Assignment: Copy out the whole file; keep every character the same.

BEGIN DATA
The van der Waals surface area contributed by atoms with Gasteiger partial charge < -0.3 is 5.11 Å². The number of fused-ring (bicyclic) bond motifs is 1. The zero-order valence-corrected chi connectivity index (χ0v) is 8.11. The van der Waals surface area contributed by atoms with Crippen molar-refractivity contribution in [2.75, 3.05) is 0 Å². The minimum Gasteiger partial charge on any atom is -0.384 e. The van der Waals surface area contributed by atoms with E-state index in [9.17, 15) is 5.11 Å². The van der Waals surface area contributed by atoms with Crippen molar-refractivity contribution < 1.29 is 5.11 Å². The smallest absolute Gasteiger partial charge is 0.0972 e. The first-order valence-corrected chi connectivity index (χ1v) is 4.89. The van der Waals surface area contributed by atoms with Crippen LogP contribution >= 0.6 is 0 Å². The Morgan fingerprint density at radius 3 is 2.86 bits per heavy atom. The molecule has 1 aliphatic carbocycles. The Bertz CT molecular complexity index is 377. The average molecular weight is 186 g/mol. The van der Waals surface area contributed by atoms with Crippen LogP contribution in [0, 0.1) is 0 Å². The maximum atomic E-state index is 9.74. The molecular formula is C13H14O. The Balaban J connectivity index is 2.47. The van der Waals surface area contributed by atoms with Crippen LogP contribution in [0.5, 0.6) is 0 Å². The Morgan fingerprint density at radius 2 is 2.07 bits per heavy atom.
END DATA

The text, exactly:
The van der Waals surface area contributed by atoms with Gasteiger partial charge < -0.3 is 5.11 Å². The number of fused-ring (bicyclic) bond motifs is 1. The zero-order valence-corrected chi connectivity index (χ0v) is 8.11. The van der Waals surface area contributed by atoms with Crippen molar-refractivity contribution in [2.75, 3.05) is 0 Å². The minimum Gasteiger partial charge on any atom is -0.384 e. The van der Waals surface area contributed by atoms with E-state index in [9.17, 15) is 5.11 Å². The van der Waals surface area contributed by atoms with Crippen molar-refractivity contribution < 1.29 is 5.11 Å². The smallest absolute Gasteiger partial charge is 0.0972 e. The first-order valence-corrected chi connectivity index (χ1v) is 4.89. The van der Waals surface area contributed by atoms with Crippen LogP contribution >= 0.6 is 0 Å². The Morgan fingerprint density at radius 3 is 2.86 bits per heavy atom. The molecule has 1 aliphatic carbocycles. The Bertz CT molecular complexity index is 377. The average molecular weight is 186 g/mol. The van der Waals surface area contributed by atoms with Crippen LogP contribution in [0, 0.1) is 0 Å². The maximum atomic E-state index is 9.74. The molecular formula is C13H14O. The Balaban J connectivity index is 2.47. The van der Waals surface area contributed by atoms with Crippen LogP contribution in [0.5, 0.6) is 0 Å². The Morgan fingerprint density at radius 2 is 2.07 bits per heavy atom.